It’s no wonder The Immortal Life of Henrietta Lacks—Rebecca Skloot's non-fiction account of theft, disease, exploitation, and science—became a bestseller. This shocking text tells the story of Henrietta Lacks, a woman incapable of telling it herself.
In January of 1951, in the 'colored' section of Johns Hopkins Hospital, Henrietta was diagnosed with stage one cervical cancer. She remained in the hospital for the next few months as she underwent various forms of treatment. Unbeknownst to her, a couple of rooms away, doctor and scientist George Gey was studying, with increasing fascination, the behavior of her cells. Gey had taken a sample of Henrietta’s tumor and was growing the cells in a stew of chicken plasma, calf fetus puree, special salts, and human umbilical cord blood.
Due to the aggressive nature of her cancer, Henrietta’s tumor fostered the first human cell line known to survive outside the body. Though Henrietta died a couple of months later, her cells, recognized only by the sample nickname, HeLa, have survived for decades and are still thriving today—hence her legend as “immortal.”
Henrietta’s cells continued to multiply, and they were soon distributed to labs around the world. They revolutionized modern research and formed the bedrock of tissue culture, a technique still prevalent today. HeLa cells also contributed to the development of vaccines and treatments for common illnesses such as polio, herpes, and influenza, in addition to more obscure diseases, like tularemia. These cells were even sent into space to study the effects of rocket travel on human tissue. Now, they are used in approximately 10 new studies every day.
For 20 years, Henrietta's family was unaware of her fame. While her cells were selling for $25 a vial, her children were unable to afford health insurance. In fact, the ethical standards of the time allowed Johns Hopkins Hospital to used her cells without permission or compensation. Because of Henrietta's color and economic class, few advocated for her or her family’s rights.
Skloot’s alternating depictions of scientific advancement and images of the Lacks’ poverty captures a juxtaposition of the intrinsic value of the cells against the devaluing of human beings in the name of scientific progress. Through the dualistic writing style, Skloot paints a balanced and poignant portrayal of the development of the cells and their global influence.
Sadly, Henrietta Lacks was not the only person exploited by the medical industry because of her race and economic status. From 1932 to 1972, for instance, Tuskegee Institute studied syphilis as it slowly annihilated a group of impoverished black men. Penicillin, an effective treatment for syphilis, was accepted for medical use in 1947. Yet, during that 25-year period, doctors continued to tell the men that they had ‘bad blood’ and gave them only placebos, or inactive drugs, as treatment. By the time the study ended, only 74 of the original 400 participants were still alive. It was not until 1997 that those who survived this incident received compensation.
The intersection of race and class also influenced the scientific field and treatment of human beings in Puerto Rico during the 1950s. At this time, birth control pioneers Gregory Pincus and John Rock conducted clinical trials for their contraceptive pill on a vulnerable population of lower class women. They chose this group because they believed that if women in developing countries could use it, the pill must be simple enough for the broader public. Their original pill had high dosages of Enovid, a synthetic hormone that caused 17% of the women involved to report serious side effects. Additionally, three women died over the course of the study. Rock and Pincus dismissed these potentially lethal side effects and refused to investigate the cause of these women’s deaths. Since these trials, the dosage amount and the side effects have been reduced. Pincus and Rock claim that the trials met the ethical standards of the time, but their disregard for their research subjects—poor women of color—exposes how they, too, participated in a system of scientific exploitation.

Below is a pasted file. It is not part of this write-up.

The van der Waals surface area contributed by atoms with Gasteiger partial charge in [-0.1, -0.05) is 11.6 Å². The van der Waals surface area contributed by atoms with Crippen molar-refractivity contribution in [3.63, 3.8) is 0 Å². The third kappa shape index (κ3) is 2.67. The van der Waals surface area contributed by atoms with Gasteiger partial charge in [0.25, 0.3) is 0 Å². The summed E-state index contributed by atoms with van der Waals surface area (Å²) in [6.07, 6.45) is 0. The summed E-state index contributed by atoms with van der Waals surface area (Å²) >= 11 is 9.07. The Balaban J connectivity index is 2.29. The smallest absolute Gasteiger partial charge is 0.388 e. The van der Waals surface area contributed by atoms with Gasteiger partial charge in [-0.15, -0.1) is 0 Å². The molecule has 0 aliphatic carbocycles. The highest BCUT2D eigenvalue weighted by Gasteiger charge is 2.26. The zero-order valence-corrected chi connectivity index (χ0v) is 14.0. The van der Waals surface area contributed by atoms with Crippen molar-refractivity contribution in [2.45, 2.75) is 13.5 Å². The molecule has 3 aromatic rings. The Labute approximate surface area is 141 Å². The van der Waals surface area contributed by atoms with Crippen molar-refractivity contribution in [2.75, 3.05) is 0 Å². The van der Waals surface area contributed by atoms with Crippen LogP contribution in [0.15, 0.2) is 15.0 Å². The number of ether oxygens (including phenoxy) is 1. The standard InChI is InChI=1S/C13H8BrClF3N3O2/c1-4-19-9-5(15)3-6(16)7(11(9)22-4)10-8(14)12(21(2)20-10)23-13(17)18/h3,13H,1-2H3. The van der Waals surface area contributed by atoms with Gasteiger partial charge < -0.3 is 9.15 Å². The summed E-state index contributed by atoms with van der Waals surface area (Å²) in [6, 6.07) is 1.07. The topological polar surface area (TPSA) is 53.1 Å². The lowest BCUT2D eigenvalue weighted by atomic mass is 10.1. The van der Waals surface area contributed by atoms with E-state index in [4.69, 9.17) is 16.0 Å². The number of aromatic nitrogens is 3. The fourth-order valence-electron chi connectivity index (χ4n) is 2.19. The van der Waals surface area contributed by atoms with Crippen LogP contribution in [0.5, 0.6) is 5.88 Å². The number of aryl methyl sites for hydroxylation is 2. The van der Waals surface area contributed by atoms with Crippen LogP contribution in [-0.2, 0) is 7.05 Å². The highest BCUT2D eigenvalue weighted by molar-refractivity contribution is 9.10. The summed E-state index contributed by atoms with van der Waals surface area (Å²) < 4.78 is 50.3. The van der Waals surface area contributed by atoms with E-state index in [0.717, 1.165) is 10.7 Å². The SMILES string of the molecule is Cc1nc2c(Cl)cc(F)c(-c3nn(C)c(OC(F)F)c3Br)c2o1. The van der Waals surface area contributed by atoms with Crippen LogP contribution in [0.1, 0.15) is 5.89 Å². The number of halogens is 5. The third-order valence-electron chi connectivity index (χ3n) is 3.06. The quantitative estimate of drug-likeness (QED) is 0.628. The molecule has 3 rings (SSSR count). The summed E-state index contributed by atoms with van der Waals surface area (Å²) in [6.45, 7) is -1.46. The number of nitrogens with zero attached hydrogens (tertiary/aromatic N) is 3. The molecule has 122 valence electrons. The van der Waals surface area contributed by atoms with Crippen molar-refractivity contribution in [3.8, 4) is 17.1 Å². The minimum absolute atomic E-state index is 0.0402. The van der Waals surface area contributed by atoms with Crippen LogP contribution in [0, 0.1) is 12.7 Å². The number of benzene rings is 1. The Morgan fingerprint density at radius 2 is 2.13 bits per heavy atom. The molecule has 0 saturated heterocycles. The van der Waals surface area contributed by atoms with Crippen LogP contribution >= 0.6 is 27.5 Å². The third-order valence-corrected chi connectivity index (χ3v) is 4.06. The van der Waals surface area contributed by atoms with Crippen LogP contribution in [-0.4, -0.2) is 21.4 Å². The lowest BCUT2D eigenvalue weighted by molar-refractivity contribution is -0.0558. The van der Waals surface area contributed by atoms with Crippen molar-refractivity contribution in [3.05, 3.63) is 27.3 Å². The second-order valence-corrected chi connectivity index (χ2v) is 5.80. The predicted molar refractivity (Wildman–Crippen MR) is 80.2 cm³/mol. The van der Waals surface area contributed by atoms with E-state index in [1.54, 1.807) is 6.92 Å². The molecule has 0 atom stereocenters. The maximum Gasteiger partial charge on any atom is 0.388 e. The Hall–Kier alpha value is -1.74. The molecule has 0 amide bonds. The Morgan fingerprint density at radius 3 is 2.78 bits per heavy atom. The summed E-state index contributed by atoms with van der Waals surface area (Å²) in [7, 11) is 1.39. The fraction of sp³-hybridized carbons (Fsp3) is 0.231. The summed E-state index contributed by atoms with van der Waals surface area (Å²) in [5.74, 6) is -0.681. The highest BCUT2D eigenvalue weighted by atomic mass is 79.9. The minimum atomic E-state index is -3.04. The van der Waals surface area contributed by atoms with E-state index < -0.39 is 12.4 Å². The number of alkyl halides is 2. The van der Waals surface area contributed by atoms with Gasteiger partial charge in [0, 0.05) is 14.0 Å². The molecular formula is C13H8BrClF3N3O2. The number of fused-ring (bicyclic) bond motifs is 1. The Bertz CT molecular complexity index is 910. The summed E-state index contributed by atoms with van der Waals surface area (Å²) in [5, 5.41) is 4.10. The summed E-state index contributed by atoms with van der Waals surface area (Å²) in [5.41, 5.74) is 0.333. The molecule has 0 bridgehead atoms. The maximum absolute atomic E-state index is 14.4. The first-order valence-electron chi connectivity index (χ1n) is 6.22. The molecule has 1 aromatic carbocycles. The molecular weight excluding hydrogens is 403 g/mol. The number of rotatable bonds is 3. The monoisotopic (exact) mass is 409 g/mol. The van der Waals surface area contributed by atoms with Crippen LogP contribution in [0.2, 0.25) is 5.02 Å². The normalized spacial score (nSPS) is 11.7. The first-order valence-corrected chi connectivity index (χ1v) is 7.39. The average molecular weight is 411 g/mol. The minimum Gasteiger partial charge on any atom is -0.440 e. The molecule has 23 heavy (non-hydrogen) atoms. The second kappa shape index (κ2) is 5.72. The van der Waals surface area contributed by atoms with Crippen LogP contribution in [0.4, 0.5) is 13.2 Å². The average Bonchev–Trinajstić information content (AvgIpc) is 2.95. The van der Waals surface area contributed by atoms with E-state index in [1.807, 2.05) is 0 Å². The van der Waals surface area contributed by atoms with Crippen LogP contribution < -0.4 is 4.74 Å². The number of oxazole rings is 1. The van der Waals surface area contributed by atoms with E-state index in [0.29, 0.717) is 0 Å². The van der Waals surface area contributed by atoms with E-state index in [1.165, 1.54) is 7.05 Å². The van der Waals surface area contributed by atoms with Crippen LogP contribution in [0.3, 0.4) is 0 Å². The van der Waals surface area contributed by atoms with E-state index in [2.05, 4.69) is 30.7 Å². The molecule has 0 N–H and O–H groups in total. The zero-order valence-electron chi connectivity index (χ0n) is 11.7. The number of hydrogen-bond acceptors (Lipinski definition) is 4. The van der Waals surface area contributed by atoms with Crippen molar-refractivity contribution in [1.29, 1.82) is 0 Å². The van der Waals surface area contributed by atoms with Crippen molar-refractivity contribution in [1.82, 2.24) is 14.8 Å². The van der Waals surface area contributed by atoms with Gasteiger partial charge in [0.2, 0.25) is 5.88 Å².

Tuskegee and Puerto Rico are only two samples of the countless instances of unethical treatment in research. From testing on slaves on plantations, to Jews in concentration camps, thousands of innocent lives have been taken in the name of science.
The Immortal Life of Henrietta Lacks provides a retrospective look at science’s hypocrisies and an acknowledgment of lost lives. It also raises the question of patient rights and tissue ownership. I applaud Skloot’s text for drawing attention to these issues. Organizations like the American Civil Liberties Union now stand up for patient rights and condemn companies that have been unethically establishing ownership of human tissue samples.
The Immortal Life of Henrietta Lacks ultimately makes the topic of scientific ethics accessible to a broad audience. This text also gives Henrietta Lacks and other research victims the acknowledgement and credit they deserve. Because of this, I believe that this text has been successful in achieving its purpose, and I would personally recommend it.
[Source: The Guardian; PBS.org; ScienceMuseum.org]